A design studio or drawing office is a workplace for designers and artisans engaged in conceiving, designing and developing new products or objects. Facilities in a design studio include clothes, furniture art equipment best suited for design work and extending to work benches, small machines, computer equipment, paint shops and large presentation boards.
The size and conveniences also depends upon the type of the studio. Freelance designers engaged in product design often have a small set-up of their own, the smallest being within private residences. The ambiance of a design studio is often noted for its informality. The number of designers working in a typical design studio may vary widely, from a single individual to up to 1000 members. In such large studios, apart from designers, the staff may also consist of other technicians and artisans engaged in prototyping and engineering detailing, in addition to administrative staff and designers. They’re composed of flexible work spaces where design thinking thrives
The smallest studios are operated by individuals, while the medium to bigger ones may be owned and operated by manufacturers involved in consumer goods or by design firms engaged in design services catering to different firms and industries. Such independent design studios may also function as design studios as well as design firms.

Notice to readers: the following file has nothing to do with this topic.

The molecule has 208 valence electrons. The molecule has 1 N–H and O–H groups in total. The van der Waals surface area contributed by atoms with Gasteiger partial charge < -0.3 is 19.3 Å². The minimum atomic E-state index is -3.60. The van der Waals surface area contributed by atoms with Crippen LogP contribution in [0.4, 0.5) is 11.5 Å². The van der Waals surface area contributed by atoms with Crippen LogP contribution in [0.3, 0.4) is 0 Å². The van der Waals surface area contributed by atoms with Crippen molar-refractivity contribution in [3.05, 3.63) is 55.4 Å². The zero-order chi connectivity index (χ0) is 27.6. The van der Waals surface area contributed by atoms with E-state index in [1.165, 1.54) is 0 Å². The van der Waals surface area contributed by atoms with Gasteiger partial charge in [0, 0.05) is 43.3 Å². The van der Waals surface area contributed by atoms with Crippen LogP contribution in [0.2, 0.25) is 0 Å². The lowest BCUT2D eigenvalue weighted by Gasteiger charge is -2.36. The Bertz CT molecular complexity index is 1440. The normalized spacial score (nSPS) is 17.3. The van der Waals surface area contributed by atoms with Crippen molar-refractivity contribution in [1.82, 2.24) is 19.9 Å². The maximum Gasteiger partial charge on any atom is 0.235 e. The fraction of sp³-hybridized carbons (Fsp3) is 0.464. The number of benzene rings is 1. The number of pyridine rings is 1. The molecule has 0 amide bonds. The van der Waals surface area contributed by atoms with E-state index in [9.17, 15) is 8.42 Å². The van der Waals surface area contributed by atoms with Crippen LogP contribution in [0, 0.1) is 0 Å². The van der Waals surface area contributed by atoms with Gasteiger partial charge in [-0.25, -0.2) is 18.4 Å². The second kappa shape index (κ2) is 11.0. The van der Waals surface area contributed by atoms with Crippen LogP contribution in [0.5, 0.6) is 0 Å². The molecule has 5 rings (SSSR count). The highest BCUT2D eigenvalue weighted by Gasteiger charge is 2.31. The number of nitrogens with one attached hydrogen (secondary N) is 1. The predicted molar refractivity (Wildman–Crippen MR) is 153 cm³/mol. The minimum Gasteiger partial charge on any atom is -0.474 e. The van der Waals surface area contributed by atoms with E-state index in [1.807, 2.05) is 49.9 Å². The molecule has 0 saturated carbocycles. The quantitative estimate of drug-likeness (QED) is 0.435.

Automotive design studios are usually large, where space is required for multiple cars under development, in addition to clay modeling surface tables, large scanners and clay milling machines. Such studios also have a presentation area to accommodate at least 20 to 30 people for presentations and design briefings with clients. Automobile manufacturer studios are often treated as a separate entity and housed within a compound. Most of these design studios are often located in a different part of the city or country and are isolated from the manufacturing and engineering environment. Such studios are often high security areas, where even internal access to most areas is severely restricted.
OKB is a transliteration of the Russian initials of "опытное конструкторское бюро" – opytnoye konstruktorskoye byuro, meaning 'experimental design bureau'. During the Soviet era, OKBs were closed institutions working on design and prototyping of advanced technology, usually for military applications.